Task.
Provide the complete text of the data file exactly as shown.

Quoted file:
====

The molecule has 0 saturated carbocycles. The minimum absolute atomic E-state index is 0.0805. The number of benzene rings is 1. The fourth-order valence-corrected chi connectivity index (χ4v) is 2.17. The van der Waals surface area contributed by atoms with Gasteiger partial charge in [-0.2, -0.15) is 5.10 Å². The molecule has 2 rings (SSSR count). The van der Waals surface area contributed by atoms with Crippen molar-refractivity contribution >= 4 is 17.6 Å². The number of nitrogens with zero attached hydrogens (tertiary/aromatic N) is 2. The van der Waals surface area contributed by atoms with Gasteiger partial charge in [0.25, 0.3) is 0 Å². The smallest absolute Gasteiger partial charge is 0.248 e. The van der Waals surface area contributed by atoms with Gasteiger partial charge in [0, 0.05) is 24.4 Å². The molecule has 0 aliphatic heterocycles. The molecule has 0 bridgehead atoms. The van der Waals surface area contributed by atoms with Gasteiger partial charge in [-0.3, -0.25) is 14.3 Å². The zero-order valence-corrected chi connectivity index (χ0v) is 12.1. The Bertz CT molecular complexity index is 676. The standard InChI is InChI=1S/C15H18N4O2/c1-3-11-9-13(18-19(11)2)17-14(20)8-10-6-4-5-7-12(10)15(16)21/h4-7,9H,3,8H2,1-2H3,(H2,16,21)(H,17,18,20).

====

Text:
The molecule has 0 saturated carbocycles. The minimum absolute atomic E-state index is 0.0805. The number of benzene rings is 1. The fourth-order valence-corrected chi connectivity index (χ4v) is 2.17. The van der Waals surface area contributed by atoms with Gasteiger partial charge in [-0.2, -0.15) is 5.10 Å². The molecule has 2 rings (SSSR count). The van der Waals surface area contributed by atoms with Crippen molar-refractivity contribution >= 4 is 17.6 Å². The number of nitrogens with zero attached hydrogens (tertiary/aromatic N) is 2. The van der Waals surface area contributed by atoms with Gasteiger partial charge in [0.25, 0.3) is 0 Å². The smallest absolute Gasteiger partial charge is 0.248 e. The van der Waals surface area contributed by atoms with Gasteiger partial charge in [0, 0.05) is 24.4 Å². The molecule has 0 aliphatic heterocycles. The molecule has 0 bridgehead atoms. The van der Waals surface area contributed by atoms with Gasteiger partial charge in [-0.3, -0.25) is 14.3 Å². The zero-order valence-corrected chi connectivity index (χ0v) is 12.1. The Bertz CT molecular complexity index is 676. The standard InChI is InChI=1S/C15H18N4O2/c1-3-11-9-13(18-19(11)2)17-14(20)8-10-6-4-5-7-12(10)15(16)21/h4-7,9H,3,8H2,1-2H3,(H2,16,21)(H,17,18,20).